It’s Week 2 of the Open course / MOOC?. So we are being asked to ‘Write a short blog post reflecting on what you found and your thoughts on Digital Footprints.’
I’d heard of Digital Footprints and I do Google myself, but writing this, in a reflective mood, I think my results show a lot of my professional accounts. Thinking of freshers this week who start University, I wonder how many students would know about this? Would this empower them to make better use of technology? Would it make them more digitally literate? Who’s role is this to teach students, in Universities that hide away from this topic as an institution because it’s too messy or difficult to cover. Would it be the role of a lecturer to cover or could a digital literacy or similar module be set up by a professional service like the library? Increasingly the average student will have a digital footprint from childhood or at least from their teenage years. I first came across the term digital literacy whilst working at Brunel, where I was an undergraduate. I met a man called Dr Doug Belshaw, who’d done a PhD in Digital Literacy, he’s put his PhD thesis as a book now, link is in my references below (Belshaw, 2011). Nik Peachey also makes a try at informing others of digital literacies with his book on the subject, which I have not yet read. (Peachey, n.d.) I was lucky to study Multimedia Technology and Design and so putting your work online and creating a portfolio / using technology to sell yourself was taught, discussed and we all had our websites (like the one I’m using to write this blog post).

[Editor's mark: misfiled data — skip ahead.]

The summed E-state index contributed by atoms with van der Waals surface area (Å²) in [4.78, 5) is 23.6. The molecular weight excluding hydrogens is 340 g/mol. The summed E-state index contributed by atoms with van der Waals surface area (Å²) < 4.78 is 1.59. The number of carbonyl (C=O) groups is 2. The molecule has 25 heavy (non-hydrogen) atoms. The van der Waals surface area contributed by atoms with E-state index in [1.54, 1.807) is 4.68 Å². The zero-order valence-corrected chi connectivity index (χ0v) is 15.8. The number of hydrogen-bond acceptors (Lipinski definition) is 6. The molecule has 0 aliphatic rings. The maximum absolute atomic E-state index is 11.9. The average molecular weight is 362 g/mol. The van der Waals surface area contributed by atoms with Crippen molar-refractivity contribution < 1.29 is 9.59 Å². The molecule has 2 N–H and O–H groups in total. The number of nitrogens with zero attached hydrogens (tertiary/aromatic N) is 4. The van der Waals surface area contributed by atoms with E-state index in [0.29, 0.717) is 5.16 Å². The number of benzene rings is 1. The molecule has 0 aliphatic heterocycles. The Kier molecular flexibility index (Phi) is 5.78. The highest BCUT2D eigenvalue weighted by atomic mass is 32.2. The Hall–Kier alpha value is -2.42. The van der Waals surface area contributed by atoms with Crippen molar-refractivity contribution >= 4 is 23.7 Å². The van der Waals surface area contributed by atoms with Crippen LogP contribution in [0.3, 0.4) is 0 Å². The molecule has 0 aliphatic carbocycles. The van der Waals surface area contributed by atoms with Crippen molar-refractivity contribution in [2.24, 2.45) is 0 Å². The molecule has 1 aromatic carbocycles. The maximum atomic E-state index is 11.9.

I believe all teachers should be taught digital literacies. It should be part of PSHCE in School (Personal, Social, Health, Citizenship Education). It should also be integrated into assessment at all levels in Schools and Colleges, so students come to University with a better idea of how to use technology for learning and issues that arise from digital literacies, such as the digital footprint.
Later this week I’ll complete Thing 4 and the Bonus, oh yes, I’m planning to stick with this MOOC in the name of learning and reflection!
Belshaw (2011). The Essential Elements of Digital Literacies. Available online: http://digitalliteraci.es/